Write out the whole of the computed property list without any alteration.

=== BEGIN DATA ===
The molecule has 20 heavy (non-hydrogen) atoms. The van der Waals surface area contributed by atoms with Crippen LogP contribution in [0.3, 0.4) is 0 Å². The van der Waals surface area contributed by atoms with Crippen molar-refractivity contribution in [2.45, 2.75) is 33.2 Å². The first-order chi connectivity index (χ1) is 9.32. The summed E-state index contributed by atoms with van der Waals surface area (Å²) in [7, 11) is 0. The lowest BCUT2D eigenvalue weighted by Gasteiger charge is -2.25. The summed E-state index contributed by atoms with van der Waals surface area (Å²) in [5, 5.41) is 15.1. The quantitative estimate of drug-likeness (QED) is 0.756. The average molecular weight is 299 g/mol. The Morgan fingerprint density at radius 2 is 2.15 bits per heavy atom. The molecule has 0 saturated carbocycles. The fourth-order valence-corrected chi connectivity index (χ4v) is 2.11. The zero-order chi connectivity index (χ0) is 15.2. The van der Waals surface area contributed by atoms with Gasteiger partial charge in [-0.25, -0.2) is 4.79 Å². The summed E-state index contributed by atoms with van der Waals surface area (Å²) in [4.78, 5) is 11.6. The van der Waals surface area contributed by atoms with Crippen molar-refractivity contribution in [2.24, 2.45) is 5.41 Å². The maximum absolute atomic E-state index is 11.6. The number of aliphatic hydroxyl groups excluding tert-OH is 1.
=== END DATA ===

The molecule has 20 heavy (non-hydrogen) atoms. The van der Waals surface area contributed by atoms with Crippen LogP contribution in [0.3, 0.4) is 0 Å². The van der Waals surface area contributed by atoms with Crippen molar-refractivity contribution in [2.45, 2.75) is 33.2 Å². The first-order chi connectivity index (χ1) is 9.32. The summed E-state index contributed by atoms with van der Waals surface area (Å²) in [7, 11) is 0. The lowest BCUT2D eigenvalue weighted by Gasteiger charge is -2.25. The summed E-state index contributed by atoms with van der Waals surface area (Å²) in [5, 5.41) is 15.1. The quantitative estimate of drug-likeness (QED) is 0.756. The average molecular weight is 299 g/mol. The Morgan fingerprint density at radius 2 is 2.15 bits per heavy atom. The molecule has 0 saturated carbocycles. The fourth-order valence-corrected chi connectivity index (χ4v) is 2.11. The zero-order chi connectivity index (χ0) is 15.2. The van der Waals surface area contributed by atoms with Gasteiger partial charge in [-0.25, -0.2) is 4.79 Å². The summed E-state index contributed by atoms with van der Waals surface area (Å²) in [4.78, 5) is 11.6. The van der Waals surface area contributed by atoms with Crippen molar-refractivity contribution in [2.24, 2.45) is 5.41 Å². The maximum absolute atomic E-state index is 11.6. The number of aliphatic hydroxyl groups excluding tert-OH is 1.